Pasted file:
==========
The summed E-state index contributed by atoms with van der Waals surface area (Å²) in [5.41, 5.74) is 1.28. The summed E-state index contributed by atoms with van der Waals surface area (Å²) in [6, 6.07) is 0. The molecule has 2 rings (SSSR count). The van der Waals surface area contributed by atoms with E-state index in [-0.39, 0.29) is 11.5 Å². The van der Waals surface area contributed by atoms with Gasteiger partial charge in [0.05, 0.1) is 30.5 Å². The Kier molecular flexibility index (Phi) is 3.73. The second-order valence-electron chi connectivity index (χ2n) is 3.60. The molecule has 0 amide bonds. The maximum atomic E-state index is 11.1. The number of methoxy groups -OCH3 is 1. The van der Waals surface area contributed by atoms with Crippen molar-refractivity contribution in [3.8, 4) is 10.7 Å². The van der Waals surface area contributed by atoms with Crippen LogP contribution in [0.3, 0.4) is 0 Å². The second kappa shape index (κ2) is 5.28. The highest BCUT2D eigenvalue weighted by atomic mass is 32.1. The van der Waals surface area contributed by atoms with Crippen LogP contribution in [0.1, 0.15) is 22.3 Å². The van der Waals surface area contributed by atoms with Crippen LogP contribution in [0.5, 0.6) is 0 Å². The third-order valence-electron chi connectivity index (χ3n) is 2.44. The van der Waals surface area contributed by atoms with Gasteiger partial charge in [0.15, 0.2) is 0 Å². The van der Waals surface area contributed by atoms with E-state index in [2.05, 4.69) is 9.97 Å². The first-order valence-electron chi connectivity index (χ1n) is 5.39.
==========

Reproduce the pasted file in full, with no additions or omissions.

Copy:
The summed E-state index contributed by atoms with van der Waals surface area (Å²) in [5.41, 5.74) is 1.28. The summed E-state index contributed by atoms with van der Waals surface area (Å²) in [6, 6.07) is 0. The molecule has 2 rings (SSSR count). The van der Waals surface area contributed by atoms with E-state index in [-0.39, 0.29) is 11.5 Å². The van der Waals surface area contributed by atoms with Gasteiger partial charge in [0.05, 0.1) is 30.5 Å². The Kier molecular flexibility index (Phi) is 3.73. The second-order valence-electron chi connectivity index (χ2n) is 3.60. The molecule has 0 amide bonds. The maximum atomic E-state index is 11.1. The number of methoxy groups -OCH3 is 1. The van der Waals surface area contributed by atoms with Crippen molar-refractivity contribution in [3.8, 4) is 10.7 Å². The van der Waals surface area contributed by atoms with Crippen LogP contribution in [0.3, 0.4) is 0 Å². The second kappa shape index (κ2) is 5.28. The highest BCUT2D eigenvalue weighted by atomic mass is 32.1. The van der Waals surface area contributed by atoms with Crippen LogP contribution in [0.1, 0.15) is 22.3 Å². The van der Waals surface area contributed by atoms with Crippen LogP contribution in [0.5, 0.6) is 0 Å². The third-order valence-electron chi connectivity index (χ3n) is 2.44. The van der Waals surface area contributed by atoms with Gasteiger partial charge in [0.15, 0.2) is 0 Å². The van der Waals surface area contributed by atoms with E-state index in [2.05, 4.69) is 9.97 Å². The first-order valence-electron chi connectivity index (χ1n) is 5.39.